Deep down…or maybe even right at the surface where everyone can see…you wish you were a writer. A real writer. But how do you overcome those feelings of not being good enough? Good news! I have three tips to help you overcome those “I’m not good enough to be a writer” demons.
First — before the tips — know that being a real writer isn’t about getting published or making money writing. I know, because I wrote a book for a traditional publisher (Growing Forward When You Can’t Go Back, published by Bethany House and Baker Books). I’ve also been earning a full-time income as a blogger for ten years. Those seem like signs of a “real” writer because real writers get published and make money writing, right? But I realized that I’ve been a real writer since I was a pre-teen writing in my little blue diary that had a plastic lock and key.
Second, define for yourself what it means to be a real writer. Don’t look at authors like Anne Lamott or Martha Beck or Malcolm Gladwell. It’s crucial for you not to compare yourself to anyone — especially famous successful published authors! If you don’t define or yourself what it means to be a writer, you can’t write with your true personality, voice or style. And if you’re not showing up as yourself, then of course you don’t feel good enough to be a writer!
Think about this: when you don’t feel good enough to be a writer, then you won’t write. And then you’ll feel worse about yourself. You’ll spiral downwards into feeling bad about yourself as a person…and the dark forces win.
Don’t let the darkness win.
3 Ways to Feel Good About Yourself as a Writer
These three tips will help you start feeling like a real writer:
- Notice when you feel most bad about your writing
- Surprise yourself
- Look over your shoulder
My tips on how to stop feeling bad about your writing are general, so you can apply them to your specific situation. Maybe you feel like a failed writer because you keep getting rejection letters from publishers. Maybe you think you don’t have the right personality traits that make writers succeed. Maybe you don’t feel good about yourself because know the truth: your writing is poorly written.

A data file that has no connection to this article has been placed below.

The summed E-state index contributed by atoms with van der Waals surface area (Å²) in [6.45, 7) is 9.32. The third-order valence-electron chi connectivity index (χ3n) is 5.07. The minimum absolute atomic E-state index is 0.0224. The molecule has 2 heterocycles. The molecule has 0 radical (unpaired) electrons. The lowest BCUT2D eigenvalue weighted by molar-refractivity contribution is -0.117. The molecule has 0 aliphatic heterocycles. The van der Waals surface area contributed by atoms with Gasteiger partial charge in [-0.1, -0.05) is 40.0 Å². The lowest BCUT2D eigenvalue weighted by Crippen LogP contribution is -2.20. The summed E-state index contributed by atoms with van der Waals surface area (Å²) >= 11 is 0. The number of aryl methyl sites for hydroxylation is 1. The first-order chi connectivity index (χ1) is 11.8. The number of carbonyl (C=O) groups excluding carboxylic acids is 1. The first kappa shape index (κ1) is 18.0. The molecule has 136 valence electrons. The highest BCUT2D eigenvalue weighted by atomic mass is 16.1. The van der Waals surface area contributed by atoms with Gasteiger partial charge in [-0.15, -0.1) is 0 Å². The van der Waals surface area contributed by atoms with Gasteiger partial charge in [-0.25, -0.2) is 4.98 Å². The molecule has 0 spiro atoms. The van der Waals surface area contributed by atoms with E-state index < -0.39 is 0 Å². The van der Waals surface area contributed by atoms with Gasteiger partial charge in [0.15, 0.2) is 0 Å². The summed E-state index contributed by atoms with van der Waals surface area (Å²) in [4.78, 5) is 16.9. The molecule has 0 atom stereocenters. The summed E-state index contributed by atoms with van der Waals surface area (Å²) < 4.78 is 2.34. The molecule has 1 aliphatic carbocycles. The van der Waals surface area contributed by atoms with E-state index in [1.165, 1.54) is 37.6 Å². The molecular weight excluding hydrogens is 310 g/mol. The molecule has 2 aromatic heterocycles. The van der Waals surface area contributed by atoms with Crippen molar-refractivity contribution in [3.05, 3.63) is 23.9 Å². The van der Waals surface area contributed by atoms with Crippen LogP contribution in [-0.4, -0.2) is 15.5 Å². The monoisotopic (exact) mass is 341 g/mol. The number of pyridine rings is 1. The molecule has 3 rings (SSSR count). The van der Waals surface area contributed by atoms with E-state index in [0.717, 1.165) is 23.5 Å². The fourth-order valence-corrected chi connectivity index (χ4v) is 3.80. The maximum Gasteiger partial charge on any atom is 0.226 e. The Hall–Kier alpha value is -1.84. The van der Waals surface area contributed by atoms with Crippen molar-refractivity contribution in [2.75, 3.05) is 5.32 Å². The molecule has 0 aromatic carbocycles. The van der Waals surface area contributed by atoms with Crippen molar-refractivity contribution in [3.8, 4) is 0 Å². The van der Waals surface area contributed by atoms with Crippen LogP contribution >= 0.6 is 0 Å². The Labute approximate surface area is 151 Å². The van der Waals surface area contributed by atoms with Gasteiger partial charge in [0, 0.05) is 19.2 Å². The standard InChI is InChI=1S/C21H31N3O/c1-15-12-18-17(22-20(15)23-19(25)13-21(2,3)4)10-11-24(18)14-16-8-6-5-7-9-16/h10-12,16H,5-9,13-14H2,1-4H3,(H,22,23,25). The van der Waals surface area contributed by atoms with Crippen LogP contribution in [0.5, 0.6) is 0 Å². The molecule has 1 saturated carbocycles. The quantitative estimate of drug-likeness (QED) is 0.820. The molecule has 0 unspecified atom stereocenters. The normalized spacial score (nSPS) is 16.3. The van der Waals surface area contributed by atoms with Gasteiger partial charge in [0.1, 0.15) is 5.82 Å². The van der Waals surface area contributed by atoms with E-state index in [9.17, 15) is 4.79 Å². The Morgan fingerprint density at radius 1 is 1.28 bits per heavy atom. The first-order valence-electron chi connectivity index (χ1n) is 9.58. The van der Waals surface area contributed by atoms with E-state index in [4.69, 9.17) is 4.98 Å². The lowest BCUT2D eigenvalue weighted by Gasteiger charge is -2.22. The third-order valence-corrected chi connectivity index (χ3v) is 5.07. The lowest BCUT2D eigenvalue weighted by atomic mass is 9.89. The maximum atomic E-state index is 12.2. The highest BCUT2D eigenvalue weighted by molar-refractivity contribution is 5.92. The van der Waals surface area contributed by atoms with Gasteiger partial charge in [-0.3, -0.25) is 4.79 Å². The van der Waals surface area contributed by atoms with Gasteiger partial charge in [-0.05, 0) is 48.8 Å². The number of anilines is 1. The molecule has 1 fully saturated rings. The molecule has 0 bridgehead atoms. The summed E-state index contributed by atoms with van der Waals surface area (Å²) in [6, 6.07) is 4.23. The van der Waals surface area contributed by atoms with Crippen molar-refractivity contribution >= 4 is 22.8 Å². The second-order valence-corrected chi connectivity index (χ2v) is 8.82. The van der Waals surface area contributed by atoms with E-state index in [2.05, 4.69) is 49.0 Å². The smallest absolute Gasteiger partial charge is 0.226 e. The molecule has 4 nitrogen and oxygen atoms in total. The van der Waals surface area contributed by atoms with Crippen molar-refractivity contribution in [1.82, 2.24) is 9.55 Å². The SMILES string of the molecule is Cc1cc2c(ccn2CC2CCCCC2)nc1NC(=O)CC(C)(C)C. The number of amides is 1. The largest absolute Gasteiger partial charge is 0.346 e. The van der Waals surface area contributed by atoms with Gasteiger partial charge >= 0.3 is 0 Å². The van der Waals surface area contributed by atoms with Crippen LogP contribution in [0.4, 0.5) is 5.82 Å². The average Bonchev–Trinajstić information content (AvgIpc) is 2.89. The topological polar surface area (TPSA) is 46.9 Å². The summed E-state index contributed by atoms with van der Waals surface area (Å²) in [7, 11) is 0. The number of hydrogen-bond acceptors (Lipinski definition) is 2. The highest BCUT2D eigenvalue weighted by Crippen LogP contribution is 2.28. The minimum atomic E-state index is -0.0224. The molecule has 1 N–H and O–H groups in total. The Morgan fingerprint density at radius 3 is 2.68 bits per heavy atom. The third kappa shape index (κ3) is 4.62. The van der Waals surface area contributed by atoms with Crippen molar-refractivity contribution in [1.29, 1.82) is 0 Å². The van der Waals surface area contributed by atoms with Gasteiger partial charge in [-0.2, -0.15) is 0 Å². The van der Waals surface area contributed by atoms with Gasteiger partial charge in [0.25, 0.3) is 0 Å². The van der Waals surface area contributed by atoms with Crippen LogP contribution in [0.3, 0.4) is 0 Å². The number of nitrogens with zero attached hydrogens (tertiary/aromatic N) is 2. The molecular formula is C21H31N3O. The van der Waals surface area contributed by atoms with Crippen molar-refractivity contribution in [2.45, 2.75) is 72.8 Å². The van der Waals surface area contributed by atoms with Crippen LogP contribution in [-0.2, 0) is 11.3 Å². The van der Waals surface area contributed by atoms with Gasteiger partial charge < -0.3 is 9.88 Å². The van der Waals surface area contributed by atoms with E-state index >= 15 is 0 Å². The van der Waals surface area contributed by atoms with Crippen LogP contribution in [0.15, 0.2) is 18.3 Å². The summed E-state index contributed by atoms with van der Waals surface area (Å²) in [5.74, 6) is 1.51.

Those are challenges all writers need to overcome. You are not alone! Some published authors have the same emotional fears and intellectual doubts they had before they got published. In fact, getting a book published can increase those feelings of not being good enough to be a writer. If the first or second or third book is a bestseller, the expectations for another literary masterpiece (or an excellent book marketing campaign) are daunting.
Also — remember that writing doesn’t come easily to most people. I learned this when I was teaching grade 8 Language Arts and high school journalism at a private American school in Nairobi, Kenya. My job was to teach students how to write better; I didn’t realize how hard writing was for the majority of the class. “I don’t know what to write, I’m not a good writer,” was a constant refrain. I suspect that those middle and high school students who felt bad about their writing are now adults who still struggle to write.
1. Notice when you feel most bad about your writing
Why don’t you feel good enough to be a writer? When I asked my students why they hated writing, they had a variety of reasons. No good ideas, writing is boring, I’m dumb, what’s the point, nobody will read my writing, who cares anyway. Those are middle schoolers’ reasons for not feeling like real writers. What are yours? Maybe they’re the same. It doesn’t matter what your reasons are. What matters is that you know why you feel bad about your writing.